War is not what it used to be. Rapidly advancing technologies are transforming its tools, and the world is facing a set of crises – rising terrorism, the battle against Islamic State, civil wars in Syria and Ukraine and several ominous conflicts in Africa — that are forcing deep changes in the way we think about how and where those new weapons should be deployed, if at all.
In one of his dictums, Carl von Clausewitz, the Prussian military theorist, made clear that war’s nature does not change, only its character. By nature, said Clausewitz, war is above all an extension of politics by other means. But the characteristics of war — its pace, intensity and strategies — are subject to constant evolution. There are seven key trends presently driving the change.
The accelerating cyber revolution is all-pervasive in warfare. Cyber is now integral to every part of modern networked warfare, from the management and logistics of large military forces to situational awareness, signals intelligence, targeting, and electronic warfare. This is an area of constant flux as the big cyber players – the US, Russia, and China, as well as the UK – evolve their doctrines with technological change. All are investing heavily in cyber military capability, defined as the means to take out an enemy’s networks while defending your own from similar attack. So far states have shown some restraint and there has been no outright cyber war, but an attack on critical infrastructure could yet mean that a cyber war translates into a real war.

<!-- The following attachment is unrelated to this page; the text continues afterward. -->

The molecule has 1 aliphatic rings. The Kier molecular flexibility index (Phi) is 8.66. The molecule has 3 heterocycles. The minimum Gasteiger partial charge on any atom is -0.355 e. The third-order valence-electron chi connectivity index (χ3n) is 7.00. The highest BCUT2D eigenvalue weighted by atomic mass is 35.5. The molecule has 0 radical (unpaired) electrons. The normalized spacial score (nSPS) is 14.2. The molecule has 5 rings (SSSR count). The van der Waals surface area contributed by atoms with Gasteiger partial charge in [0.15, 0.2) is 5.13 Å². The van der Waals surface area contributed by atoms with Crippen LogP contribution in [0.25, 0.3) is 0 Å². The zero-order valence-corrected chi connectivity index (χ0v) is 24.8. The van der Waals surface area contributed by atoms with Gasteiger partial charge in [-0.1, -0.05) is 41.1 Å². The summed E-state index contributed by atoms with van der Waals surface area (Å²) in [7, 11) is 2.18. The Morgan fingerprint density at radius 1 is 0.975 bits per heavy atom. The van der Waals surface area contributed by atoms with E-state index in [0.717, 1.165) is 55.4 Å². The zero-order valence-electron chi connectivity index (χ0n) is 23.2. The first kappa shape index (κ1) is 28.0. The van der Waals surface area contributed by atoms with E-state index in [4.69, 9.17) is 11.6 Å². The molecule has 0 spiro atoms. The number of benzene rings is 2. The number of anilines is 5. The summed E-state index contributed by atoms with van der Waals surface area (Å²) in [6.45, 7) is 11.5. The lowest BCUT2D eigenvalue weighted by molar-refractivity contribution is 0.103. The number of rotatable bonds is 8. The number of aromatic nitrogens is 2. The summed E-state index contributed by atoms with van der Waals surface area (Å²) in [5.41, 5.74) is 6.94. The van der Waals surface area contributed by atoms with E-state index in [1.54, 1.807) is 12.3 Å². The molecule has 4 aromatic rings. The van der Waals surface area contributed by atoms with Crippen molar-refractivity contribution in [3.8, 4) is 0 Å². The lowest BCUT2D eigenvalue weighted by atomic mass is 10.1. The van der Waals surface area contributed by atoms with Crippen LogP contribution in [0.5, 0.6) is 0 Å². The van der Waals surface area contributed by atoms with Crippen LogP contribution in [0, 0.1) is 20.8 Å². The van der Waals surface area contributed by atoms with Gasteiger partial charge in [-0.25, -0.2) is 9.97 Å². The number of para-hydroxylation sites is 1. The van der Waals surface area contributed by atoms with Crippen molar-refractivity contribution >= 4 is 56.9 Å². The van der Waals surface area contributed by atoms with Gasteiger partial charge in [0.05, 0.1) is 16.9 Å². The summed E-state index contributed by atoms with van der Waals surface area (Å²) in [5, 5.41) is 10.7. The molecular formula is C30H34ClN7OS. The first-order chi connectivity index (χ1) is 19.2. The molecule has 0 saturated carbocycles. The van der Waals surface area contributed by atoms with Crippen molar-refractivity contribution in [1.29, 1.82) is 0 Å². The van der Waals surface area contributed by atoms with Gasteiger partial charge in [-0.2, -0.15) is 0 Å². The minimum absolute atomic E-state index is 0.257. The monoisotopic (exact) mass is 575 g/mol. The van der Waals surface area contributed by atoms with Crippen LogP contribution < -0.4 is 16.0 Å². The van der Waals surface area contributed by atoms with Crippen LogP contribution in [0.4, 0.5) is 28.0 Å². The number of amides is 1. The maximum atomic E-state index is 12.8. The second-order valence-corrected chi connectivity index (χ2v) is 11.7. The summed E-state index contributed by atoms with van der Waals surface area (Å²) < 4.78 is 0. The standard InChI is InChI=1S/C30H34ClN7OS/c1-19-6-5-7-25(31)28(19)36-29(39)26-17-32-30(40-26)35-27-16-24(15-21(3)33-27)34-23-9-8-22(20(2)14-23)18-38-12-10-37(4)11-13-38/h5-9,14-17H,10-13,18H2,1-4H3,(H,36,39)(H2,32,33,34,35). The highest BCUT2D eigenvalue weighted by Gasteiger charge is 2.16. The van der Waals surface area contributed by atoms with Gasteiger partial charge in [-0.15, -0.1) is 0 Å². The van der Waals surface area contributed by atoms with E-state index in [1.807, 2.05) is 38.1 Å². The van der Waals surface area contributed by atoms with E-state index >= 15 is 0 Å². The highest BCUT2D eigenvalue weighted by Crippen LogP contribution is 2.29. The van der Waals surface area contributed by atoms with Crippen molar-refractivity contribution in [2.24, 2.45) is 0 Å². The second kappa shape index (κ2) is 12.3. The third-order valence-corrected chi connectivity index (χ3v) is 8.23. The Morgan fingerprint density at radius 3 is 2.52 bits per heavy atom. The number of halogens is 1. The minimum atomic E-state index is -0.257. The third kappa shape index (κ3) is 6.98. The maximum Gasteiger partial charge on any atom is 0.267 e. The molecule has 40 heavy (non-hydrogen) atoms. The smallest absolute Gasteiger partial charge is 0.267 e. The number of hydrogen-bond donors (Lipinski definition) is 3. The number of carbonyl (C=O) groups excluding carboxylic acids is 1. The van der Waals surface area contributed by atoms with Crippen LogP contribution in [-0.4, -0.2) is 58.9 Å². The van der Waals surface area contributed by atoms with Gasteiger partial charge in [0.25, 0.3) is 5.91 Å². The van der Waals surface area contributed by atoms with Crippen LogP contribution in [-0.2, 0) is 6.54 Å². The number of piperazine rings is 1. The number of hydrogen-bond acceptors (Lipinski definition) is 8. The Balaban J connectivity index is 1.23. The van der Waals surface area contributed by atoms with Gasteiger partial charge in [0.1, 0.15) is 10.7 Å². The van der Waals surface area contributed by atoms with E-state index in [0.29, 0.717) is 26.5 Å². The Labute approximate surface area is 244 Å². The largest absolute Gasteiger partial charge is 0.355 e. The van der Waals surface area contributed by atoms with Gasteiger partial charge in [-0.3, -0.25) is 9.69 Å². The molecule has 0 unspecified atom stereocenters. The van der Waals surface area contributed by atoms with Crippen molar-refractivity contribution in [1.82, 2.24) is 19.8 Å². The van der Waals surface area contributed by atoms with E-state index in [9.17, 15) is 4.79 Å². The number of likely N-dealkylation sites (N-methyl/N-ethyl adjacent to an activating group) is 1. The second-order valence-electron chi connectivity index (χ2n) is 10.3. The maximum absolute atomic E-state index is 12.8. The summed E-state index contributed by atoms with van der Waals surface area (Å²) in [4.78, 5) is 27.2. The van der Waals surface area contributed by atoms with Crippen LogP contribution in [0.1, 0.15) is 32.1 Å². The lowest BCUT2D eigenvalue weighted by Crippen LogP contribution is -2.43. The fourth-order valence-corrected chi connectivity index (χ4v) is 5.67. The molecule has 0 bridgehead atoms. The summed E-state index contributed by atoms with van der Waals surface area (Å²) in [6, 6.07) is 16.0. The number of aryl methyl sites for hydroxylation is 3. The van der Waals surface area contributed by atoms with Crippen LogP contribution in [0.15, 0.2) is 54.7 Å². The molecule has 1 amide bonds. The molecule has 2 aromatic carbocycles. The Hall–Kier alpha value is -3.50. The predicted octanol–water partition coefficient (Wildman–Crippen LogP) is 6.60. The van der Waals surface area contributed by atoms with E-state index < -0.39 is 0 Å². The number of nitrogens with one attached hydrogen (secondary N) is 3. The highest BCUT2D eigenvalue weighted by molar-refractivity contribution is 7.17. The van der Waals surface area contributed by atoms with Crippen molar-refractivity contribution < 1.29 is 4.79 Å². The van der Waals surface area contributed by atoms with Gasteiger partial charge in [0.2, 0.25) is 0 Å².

In its most recent five-year Strategic Defence and Security Review, the UK committed itself to doubling its investment in cyber. Significantly, the document stated that the UK would respond to a cyber attack “in any way we choose.” This could be taken to mean that a cyber attack on the UK might provoke what is now termed a “kinetic response” — a war with bombs, and missiles.
The use of a cyber offensive capability also carries a risk of blowback, as seen in the case of the Stuxnet computer virus, launched against centrifuges used by Iran in its uranium enrichment programme by the US and Israel. Something went wrong somewhere and the virus infected many networks around the world.
As machine intelligence develops more sophisticated algorithms to allow networks to learn, and artificial intelligence permits greater automation and a leap in robotic capability, cyber will become ever more important.
Arms races among states as well as between states and those intent on overthrowing them are intensifying as technology advances spread. The half-life of a military technology advantage is rapidly decreasing as innovations — and countermeasures — become more widely available.
There is now far wider access to some of the technologies underlying high level encryption, cyber war, drones, guidance systems, and command and control networks. A reminder of this came four years ago when an Iranian cyber warfare unit captured an intact US stealth RQ-170 Unmanned Aerial Vehicle by hacking into its flight control system as it flew over the country.
In Africa higher end technologies are falling into the hands of rebel groups. For instance an African army operating against Joseph Kony’s Lord’s Resistance Army (LRA), in a remote part of central Africa found itself up against an adversary with equipment to intercept and locate the cell phones. The result was an ambush in which eight Special Forces soldiers were killed.